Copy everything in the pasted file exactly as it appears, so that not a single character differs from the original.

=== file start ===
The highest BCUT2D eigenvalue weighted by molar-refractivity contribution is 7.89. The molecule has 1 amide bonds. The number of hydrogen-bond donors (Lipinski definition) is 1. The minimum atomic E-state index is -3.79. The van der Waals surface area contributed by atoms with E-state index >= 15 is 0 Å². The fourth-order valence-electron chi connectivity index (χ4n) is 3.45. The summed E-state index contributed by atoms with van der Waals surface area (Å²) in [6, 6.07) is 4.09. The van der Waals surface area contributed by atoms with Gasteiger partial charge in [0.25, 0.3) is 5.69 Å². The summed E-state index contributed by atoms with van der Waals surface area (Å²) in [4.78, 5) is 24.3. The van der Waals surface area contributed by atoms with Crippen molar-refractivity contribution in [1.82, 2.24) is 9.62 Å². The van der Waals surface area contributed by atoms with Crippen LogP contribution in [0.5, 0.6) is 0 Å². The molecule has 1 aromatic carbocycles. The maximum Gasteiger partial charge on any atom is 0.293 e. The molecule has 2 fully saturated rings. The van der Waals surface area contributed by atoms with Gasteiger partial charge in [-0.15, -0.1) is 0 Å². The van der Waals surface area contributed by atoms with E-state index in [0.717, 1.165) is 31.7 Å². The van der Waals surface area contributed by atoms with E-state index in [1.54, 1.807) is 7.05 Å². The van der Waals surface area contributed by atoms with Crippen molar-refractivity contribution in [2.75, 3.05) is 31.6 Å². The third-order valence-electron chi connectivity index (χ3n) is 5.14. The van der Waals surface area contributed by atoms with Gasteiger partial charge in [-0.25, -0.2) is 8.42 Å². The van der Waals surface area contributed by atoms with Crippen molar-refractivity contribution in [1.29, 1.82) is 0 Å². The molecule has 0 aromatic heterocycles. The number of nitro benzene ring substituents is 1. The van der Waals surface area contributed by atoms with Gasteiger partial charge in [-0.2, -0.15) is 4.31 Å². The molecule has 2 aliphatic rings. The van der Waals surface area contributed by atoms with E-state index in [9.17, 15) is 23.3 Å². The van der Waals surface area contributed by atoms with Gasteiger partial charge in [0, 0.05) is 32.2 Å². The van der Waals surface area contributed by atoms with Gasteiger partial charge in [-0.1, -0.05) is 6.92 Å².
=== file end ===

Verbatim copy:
The highest BCUT2D eigenvalue weighted by molar-refractivity contribution is 7.89. The molecule has 1 amide bonds. The number of hydrogen-bond donors (Lipinski definition) is 1. The minimum atomic E-state index is -3.79. The van der Waals surface area contributed by atoms with E-state index >= 15 is 0 Å². The fourth-order valence-electron chi connectivity index (χ4n) is 3.45. The summed E-state index contributed by atoms with van der Waals surface area (Å²) in [6, 6.07) is 4.09. The van der Waals surface area contributed by atoms with Gasteiger partial charge in [0.25, 0.3) is 5.69 Å². The summed E-state index contributed by atoms with van der Waals surface area (Å²) in [4.78, 5) is 24.3. The van der Waals surface area contributed by atoms with Crippen molar-refractivity contribution in [1.82, 2.24) is 9.62 Å². The van der Waals surface area contributed by atoms with Crippen LogP contribution in [0.5, 0.6) is 0 Å². The molecule has 1 aromatic carbocycles. The maximum Gasteiger partial charge on any atom is 0.293 e. The molecule has 2 fully saturated rings. The van der Waals surface area contributed by atoms with Gasteiger partial charge in [-0.15, -0.1) is 0 Å². The van der Waals surface area contributed by atoms with E-state index in [0.717, 1.165) is 31.7 Å². The van der Waals surface area contributed by atoms with E-state index in [1.54, 1.807) is 7.05 Å². The van der Waals surface area contributed by atoms with Crippen molar-refractivity contribution in [2.75, 3.05) is 31.6 Å². The third-order valence-electron chi connectivity index (χ3n) is 5.14. The van der Waals surface area contributed by atoms with Gasteiger partial charge in [-0.25, -0.2) is 8.42 Å². The van der Waals surface area contributed by atoms with Crippen molar-refractivity contribution in [1.29, 1.82) is 0 Å². The molecule has 0 aromatic heterocycles. The number of nitro benzene ring substituents is 1. The van der Waals surface area contributed by atoms with Gasteiger partial charge in [-0.2, -0.15) is 4.31 Å². The molecule has 2 aliphatic rings. The van der Waals surface area contributed by atoms with E-state index in [9.17, 15) is 23.3 Å². The van der Waals surface area contributed by atoms with Gasteiger partial charge in [0, 0.05) is 32.2 Å². The van der Waals surface area contributed by atoms with Gasteiger partial charge in [-0.1, -0.05) is 6.92 Å².